The Steinbeis experts first solved semantic issues and then turned to organizational problems. Following an initial analysis, they concluded that it would be possible to allocate parts according to product profiles, master material data and master part data. To do this, the advanced, functional structure of the semantics of the product profiles was transferred to the more logistics-based semantics of the master part data. This entailed changing the scope of module profiles to ensure they would always be captured securely and clearly in the master material data in the ERP system. To make sure things were 100% clear, all relevant allocation options were worked out between different methods and each was solved individually. This made it possible to manage master material data and master part data via the product profile. This product profile was defined as the primary source of information. Now materials could be worked out at any time by looking at the product profile.
The next step was to redesign how the PDP was organized. When a product profile is set up, the product manager defines who is responsible for parts or components to be used in development and logistics. These people communicate amongst themselves according to defined approval processes initiated by the design engineers. Once parts have been approved, data is transferred between the systems. To provide technical support, a PLM system was introduced to replace the TDM system. This contains all product profiles. It was then possible to automate key parts of the previously defined process. The PLM and ERP systems were then linked up via a special interface to allow for the automatic transfer of parts information into the ERP system.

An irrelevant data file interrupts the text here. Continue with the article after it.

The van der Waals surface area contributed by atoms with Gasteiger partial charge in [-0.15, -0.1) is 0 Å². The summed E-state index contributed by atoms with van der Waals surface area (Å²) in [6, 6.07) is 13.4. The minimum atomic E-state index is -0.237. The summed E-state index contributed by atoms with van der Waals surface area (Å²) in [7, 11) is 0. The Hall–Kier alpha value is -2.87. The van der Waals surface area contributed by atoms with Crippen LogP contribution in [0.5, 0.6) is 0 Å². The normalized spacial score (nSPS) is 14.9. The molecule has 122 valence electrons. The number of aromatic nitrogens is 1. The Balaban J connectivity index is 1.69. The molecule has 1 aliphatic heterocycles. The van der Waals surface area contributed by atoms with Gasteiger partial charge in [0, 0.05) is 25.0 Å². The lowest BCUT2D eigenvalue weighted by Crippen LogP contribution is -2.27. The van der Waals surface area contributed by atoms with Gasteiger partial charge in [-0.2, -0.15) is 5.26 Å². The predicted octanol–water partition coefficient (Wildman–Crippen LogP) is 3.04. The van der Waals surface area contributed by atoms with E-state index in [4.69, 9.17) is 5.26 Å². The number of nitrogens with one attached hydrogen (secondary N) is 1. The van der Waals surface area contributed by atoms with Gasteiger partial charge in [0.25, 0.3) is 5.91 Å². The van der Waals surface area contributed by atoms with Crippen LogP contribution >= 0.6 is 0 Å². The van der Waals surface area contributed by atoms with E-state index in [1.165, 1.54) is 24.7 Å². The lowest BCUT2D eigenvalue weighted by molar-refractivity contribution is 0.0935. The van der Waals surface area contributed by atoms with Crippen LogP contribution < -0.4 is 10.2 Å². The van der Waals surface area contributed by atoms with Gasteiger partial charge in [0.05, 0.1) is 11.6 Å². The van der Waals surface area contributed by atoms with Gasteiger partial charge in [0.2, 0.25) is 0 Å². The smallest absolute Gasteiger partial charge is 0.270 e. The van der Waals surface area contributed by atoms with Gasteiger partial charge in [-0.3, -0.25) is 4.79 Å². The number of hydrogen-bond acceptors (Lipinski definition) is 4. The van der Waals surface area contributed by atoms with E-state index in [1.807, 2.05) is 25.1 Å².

The Do(PLM)Con method and its associated Lifecycle Mapping tool can simplify PDP as an integral part of an organizational rationalization. Given different Industry 4.0 scenarios, these methods are likely to become more and more important. Industry 4.0 techniques will make it much more important to integrate and manage information throughout the entire product life cycle in the future, and with Do(PLM)Con, this information can be planned easily and precisely long before software is introduced.
Prof. Dr.-Ing. Jörg W. Fischer, Prof. Dr.-Ing. Wolfgang Hoheisel, Prof. Dr.-Ing. Ute Dietrich
Steinbeis Transfer Center Computer Applications in Engineering (STZ-RIM) (Karlsruhe)